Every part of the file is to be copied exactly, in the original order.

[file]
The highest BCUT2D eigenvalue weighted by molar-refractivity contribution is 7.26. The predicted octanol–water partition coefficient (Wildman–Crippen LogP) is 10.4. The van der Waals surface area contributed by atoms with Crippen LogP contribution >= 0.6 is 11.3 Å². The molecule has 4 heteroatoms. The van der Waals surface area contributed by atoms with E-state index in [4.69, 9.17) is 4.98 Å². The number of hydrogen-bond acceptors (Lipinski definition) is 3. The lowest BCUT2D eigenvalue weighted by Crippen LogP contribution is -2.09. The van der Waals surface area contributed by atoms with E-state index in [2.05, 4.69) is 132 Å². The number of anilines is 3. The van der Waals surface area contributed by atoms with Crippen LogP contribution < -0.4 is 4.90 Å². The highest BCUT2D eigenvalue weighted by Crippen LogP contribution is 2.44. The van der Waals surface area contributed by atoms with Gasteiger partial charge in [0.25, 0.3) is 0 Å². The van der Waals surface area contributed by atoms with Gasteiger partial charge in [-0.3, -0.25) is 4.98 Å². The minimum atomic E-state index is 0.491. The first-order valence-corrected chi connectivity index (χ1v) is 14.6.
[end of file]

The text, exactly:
The highest BCUT2D eigenvalue weighted by molar-refractivity contribution is 7.26. The predicted octanol–water partition coefficient (Wildman–Crippen LogP) is 10.4. The van der Waals surface area contributed by atoms with Crippen LogP contribution >= 0.6 is 11.3 Å². The molecule has 4 heteroatoms. The van der Waals surface area contributed by atoms with E-state index in [4.69, 9.17) is 4.98 Å². The number of hydrogen-bond acceptors (Lipinski definition) is 3. The lowest BCUT2D eigenvalue weighted by Crippen LogP contribution is -2.09. The van der Waals surface area contributed by atoms with E-state index in [2.05, 4.69) is 132 Å². The number of anilines is 3. The van der Waals surface area contributed by atoms with Crippen LogP contribution < -0.4 is 4.90 Å². The highest BCUT2D eigenvalue weighted by Crippen LogP contribution is 2.44. The van der Waals surface area contributed by atoms with Gasteiger partial charge in [0.25, 0.3) is 0 Å². The van der Waals surface area contributed by atoms with Gasteiger partial charge in [-0.3, -0.25) is 4.98 Å². The minimum atomic E-state index is 0.491. The first-order valence-corrected chi connectivity index (χ1v) is 14.6.